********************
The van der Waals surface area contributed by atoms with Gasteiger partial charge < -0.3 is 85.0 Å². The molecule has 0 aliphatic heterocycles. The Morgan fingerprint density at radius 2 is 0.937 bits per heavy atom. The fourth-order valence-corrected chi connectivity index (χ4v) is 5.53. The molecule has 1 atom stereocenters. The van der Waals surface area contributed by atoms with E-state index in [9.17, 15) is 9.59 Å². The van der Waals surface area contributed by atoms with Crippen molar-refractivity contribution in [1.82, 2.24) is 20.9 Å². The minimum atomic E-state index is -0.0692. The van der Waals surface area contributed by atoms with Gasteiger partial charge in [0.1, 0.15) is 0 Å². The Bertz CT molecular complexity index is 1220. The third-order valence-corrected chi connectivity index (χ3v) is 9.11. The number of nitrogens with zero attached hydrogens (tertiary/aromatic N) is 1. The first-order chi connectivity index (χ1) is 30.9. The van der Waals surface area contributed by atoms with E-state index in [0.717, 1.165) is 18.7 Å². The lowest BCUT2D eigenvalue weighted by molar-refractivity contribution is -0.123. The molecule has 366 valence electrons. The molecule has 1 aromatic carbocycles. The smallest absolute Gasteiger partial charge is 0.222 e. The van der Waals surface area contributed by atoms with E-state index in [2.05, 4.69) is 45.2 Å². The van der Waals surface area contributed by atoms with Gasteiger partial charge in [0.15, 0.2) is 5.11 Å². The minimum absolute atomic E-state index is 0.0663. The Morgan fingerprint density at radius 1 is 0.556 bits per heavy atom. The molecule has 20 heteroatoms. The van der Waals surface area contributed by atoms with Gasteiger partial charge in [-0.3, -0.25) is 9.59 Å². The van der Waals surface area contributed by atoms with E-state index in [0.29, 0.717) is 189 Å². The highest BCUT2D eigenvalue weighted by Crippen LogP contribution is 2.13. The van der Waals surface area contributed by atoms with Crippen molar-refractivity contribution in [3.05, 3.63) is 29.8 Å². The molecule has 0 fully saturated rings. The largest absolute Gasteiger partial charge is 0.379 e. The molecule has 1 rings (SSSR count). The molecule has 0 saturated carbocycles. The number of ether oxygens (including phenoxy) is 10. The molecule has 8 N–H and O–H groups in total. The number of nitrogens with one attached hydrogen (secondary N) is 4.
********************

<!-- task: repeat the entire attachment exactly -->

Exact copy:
The van der Waals surface area contributed by atoms with Gasteiger partial charge < -0.3 is 85.0 Å². The molecule has 0 aliphatic heterocycles. The Morgan fingerprint density at radius 2 is 0.937 bits per heavy atom. The fourth-order valence-corrected chi connectivity index (χ4v) is 5.53. The molecule has 1 atom stereocenters. The van der Waals surface area contributed by atoms with E-state index in [9.17, 15) is 9.59 Å². The van der Waals surface area contributed by atoms with Crippen molar-refractivity contribution in [1.82, 2.24) is 20.9 Å². The minimum atomic E-state index is -0.0692. The van der Waals surface area contributed by atoms with Gasteiger partial charge in [0.1, 0.15) is 0 Å². The Bertz CT molecular complexity index is 1220. The third-order valence-corrected chi connectivity index (χ3v) is 9.11. The number of nitrogens with zero attached hydrogens (tertiary/aromatic N) is 1. The first-order chi connectivity index (χ1) is 30.9. The van der Waals surface area contributed by atoms with E-state index in [0.717, 1.165) is 18.7 Å². The lowest BCUT2D eigenvalue weighted by molar-refractivity contribution is -0.123. The molecule has 366 valence electrons. The molecule has 1 aromatic carbocycles. The smallest absolute Gasteiger partial charge is 0.222 e. The van der Waals surface area contributed by atoms with E-state index in [2.05, 4.69) is 45.2 Å². The van der Waals surface area contributed by atoms with Gasteiger partial charge in [0.15, 0.2) is 5.11 Å². The minimum absolute atomic E-state index is 0.0663. The Morgan fingerprint density at radius 1 is 0.556 bits per heavy atom. The molecule has 20 heteroatoms. The van der Waals surface area contributed by atoms with Gasteiger partial charge in [-0.3, -0.25) is 9.59 Å². The van der Waals surface area contributed by atoms with E-state index in [0.29, 0.717) is 189 Å². The highest BCUT2D eigenvalue weighted by Crippen LogP contribution is 2.13. The van der Waals surface area contributed by atoms with Crippen molar-refractivity contribution in [3.05, 3.63) is 29.8 Å². The molecule has 0 fully saturated rings. The largest absolute Gasteiger partial charge is 0.379 e. The molecule has 1 rings (SSSR count). The molecule has 0 saturated carbocycles. The number of ether oxygens (including phenoxy) is 10. The molecule has 8 N–H and O–H groups in total. The number of nitrogens with one attached hydrogen (secondary N) is 4.